LAS VEGAS — The housing upturn that took root last year is expected to pick up momentum in 2013 but headwinds along a number of fronts could impede the pace of the recovery, according to economists speaking at the recent International Builders’ Show in Las Vegas. “Nearly every measure of housing market strength — sales, starts, prices, permits and builder confidence — has been trending upward in recent months and we expect to see gradual but steady growth along these lines in 2013,” said David Crowe, chief economist for the National Association of Home Builders, which staged the convention and trade show. In particular, Crowe said that house prices are up nearly 6 percent on an annualized rate over the past 10 months, and that “this has been a trigger for demand to return. People feel comfortable if they buy a house that it will appreciate, not depreciate, in value.” Other factors that bode well for the housing outlook include low mortgage rates, strong housing affordability, rising household formations and the fact that two-thirds of U.S. housing markets can now be considered improving, according to the NAHB/First American Improving Markets Index. For the past five quarters, housing has acted as a net contributor to the economy, steadily increasing its share to 12.8 percent of economic growth in the third quarter of 2012. However, Crowe cautioned that builders continue to face several challenges, including stubbornly tight mortgage lending conditions, inaccurate appraisals, rising materials prices and a declining inventory of lots. Setting the 2000-2003 period as the baseline benchmark for normal housing activity, Crowe reported that residential remodeling has returned to previously normal levels and that remodeling activity is expected to post a 2.4 percent increase in 2013 over last year. Meanwhile, multifamily production, which has posted a 273 percent gain from its fourth quarter trough of 82,000 units in 2009 to 306,000 units in the final quarter of 2012, is expected to reach what is considered a normal level of production by 2015. The single-family market, which has the farthest to go, was running at 44 percent of normal production in the fourth quarter of 2012. Single-family starts are expected to steadily rise to 52 percent of what is considered a typical market by the fourth quarter of this year and 70 percent of normal by the fourth quarter of 2014. The association is forecasting 949,000 total housing starts in 2013, up 21.5 percent from 781,000 units last year. SOURCE: NATIONAL ASSOCIATION OF HOME BUILDERS.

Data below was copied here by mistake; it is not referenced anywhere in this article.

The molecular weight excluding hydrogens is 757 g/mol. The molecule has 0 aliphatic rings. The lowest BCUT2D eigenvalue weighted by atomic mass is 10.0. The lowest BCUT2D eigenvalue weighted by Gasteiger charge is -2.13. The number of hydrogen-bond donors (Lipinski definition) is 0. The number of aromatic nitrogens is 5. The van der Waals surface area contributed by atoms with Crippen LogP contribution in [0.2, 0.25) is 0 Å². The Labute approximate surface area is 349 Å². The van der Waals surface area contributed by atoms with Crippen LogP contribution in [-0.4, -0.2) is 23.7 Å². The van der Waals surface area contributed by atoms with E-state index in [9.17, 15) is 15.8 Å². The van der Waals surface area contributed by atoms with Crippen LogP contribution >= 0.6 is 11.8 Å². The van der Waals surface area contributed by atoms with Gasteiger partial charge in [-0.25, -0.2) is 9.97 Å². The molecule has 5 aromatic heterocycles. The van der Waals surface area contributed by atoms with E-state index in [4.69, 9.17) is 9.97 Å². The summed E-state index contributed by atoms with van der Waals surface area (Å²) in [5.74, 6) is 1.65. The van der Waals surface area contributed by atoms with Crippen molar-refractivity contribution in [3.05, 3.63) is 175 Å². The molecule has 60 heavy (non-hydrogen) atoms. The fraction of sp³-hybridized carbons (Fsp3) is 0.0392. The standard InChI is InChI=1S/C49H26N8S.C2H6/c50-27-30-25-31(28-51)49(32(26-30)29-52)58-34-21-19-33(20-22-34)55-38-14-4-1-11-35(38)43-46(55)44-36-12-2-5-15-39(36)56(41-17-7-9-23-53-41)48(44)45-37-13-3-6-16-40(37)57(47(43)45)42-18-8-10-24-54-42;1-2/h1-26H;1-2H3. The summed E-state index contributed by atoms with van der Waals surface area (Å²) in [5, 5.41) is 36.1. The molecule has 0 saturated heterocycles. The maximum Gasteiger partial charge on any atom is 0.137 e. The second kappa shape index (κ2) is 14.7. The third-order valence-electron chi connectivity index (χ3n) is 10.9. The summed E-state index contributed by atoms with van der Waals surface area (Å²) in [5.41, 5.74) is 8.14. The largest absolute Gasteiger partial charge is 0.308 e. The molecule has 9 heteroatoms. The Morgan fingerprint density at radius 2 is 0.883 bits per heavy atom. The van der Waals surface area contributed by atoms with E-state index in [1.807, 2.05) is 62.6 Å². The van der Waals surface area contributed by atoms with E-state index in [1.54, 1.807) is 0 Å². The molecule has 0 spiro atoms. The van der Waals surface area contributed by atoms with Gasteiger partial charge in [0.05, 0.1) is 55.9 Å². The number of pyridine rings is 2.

Permits Oklahoma City Lickel Architecture, 1901 Northwest Expressway, amusement, remodel, $1,600,000. RBA Architects, 15000 N Pennsylvania Ave., shell building, erect, $1,200,000. Paradigm Construction Co. LLC, 13900 N Harvey Ave., warehouse, add-on, $1,000,000. D.H. Architects, 8315 N Rockwell Ave., retail sales, remodel, $950,000. Smith & Pickel, 608 Stanton L. Young Blvd., medical clinic-office, remodel, $850,000. No name provided, 6500 SW 3, restaurant, remodel, $782,000. Moda, 2940 NW 156, office, erect, $750,000. Lindsey Construction Co., 14600 N Rockwell Ave., 16 permits for apartment, erect, $715,000. Lindsey Construction Co., 14600 N Rockwell Ave., apartment, erect, $610,000. JH Ventures LLC, 15000 Bristol Park Blvd., shell building, erect, $575,000. Pope Contracting Inc.,


11001 W Reno Ave., automotive sales, add-on, $550,000. Miller Architects Inc., 5208 W Reno Ave., medical clinic-office, remodel, $550,000. Perry L. Phillips LLC, 11017 Meadowlake Farms Drive, residence, erect, $500,000. Reynolds Custom Homes Inc., 12224 Bravada Court, residence, erect, $450,000. No name provided, 5325 N May Ave., retail sales, erect, $440,000. Aaron Tatum Custom Homes LLC, 17901 Chatham Hills Road, residence, erect, $427,000. Willco Homes LLC, 17853 Prairie Sky Way, residence, erect, $425,000. The Roberts Group, 16361 Scotland Way, residence, erect, $410,000. Beacon Homes LLC, 3435 NW 189, residence, erect, $380,500. Nextec Home LLC, 600 NW 153, residence, erect, $350,000. Nextec Home LLC, 604 NW 153, residence, erect, $350,000. Nextec Home LLC, 15321 Wilford Way, residence, erect, $350,000. Brass Brick Platinum Series Homes LLC, 19000